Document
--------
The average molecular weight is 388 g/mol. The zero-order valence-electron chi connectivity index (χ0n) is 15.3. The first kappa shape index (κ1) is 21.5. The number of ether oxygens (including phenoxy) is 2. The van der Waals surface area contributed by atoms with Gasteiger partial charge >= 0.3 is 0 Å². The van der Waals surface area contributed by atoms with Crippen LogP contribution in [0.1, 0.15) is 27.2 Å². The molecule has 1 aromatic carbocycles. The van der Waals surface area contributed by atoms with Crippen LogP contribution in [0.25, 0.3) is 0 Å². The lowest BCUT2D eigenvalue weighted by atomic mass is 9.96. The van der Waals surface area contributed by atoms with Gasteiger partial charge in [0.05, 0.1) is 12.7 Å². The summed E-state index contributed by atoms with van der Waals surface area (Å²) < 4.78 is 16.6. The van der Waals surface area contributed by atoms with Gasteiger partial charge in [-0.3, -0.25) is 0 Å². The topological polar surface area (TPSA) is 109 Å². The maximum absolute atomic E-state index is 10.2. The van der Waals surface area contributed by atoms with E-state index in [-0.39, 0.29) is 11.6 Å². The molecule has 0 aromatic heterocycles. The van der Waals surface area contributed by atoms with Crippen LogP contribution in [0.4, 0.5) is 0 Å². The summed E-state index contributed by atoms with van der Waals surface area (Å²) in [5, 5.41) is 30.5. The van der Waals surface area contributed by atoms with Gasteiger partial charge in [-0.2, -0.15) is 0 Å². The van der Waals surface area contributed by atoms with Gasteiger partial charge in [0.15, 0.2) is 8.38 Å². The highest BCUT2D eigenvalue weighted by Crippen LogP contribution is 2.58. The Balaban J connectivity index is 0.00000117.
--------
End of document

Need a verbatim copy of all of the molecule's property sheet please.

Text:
The average molecular weight is 388 g/mol. The zero-order valence-electron chi connectivity index (χ0n) is 15.3. The first kappa shape index (κ1) is 21.5. The number of ether oxygens (including phenoxy) is 2. The van der Waals surface area contributed by atoms with Gasteiger partial charge >= 0.3 is 0 Å². The van der Waals surface area contributed by atoms with Crippen LogP contribution in [0.1, 0.15) is 27.2 Å². The molecule has 1 aromatic carbocycles. The van der Waals surface area contributed by atoms with Crippen LogP contribution in [0.25, 0.3) is 0 Å². The lowest BCUT2D eigenvalue weighted by atomic mass is 9.96. The van der Waals surface area contributed by atoms with Gasteiger partial charge in [0.05, 0.1) is 12.7 Å². The summed E-state index contributed by atoms with van der Waals surface area (Å²) < 4.78 is 16.6. The van der Waals surface area contributed by atoms with Gasteiger partial charge in [-0.3, -0.25) is 0 Å². The topological polar surface area (TPSA) is 109 Å². The maximum absolute atomic E-state index is 10.2. The van der Waals surface area contributed by atoms with E-state index in [-0.39, 0.29) is 11.6 Å². The molecule has 0 aromatic heterocycles. The van der Waals surface area contributed by atoms with Crippen LogP contribution in [0.4, 0.5) is 0 Å². The summed E-state index contributed by atoms with van der Waals surface area (Å²) in [5, 5.41) is 30.5. The van der Waals surface area contributed by atoms with Gasteiger partial charge in [-0.2, -0.15) is 0 Å². The van der Waals surface area contributed by atoms with Gasteiger partial charge in [0.15, 0.2) is 8.38 Å². The highest BCUT2D eigenvalue weighted by Crippen LogP contribution is 2.58. The Balaban J connectivity index is 0.00000117.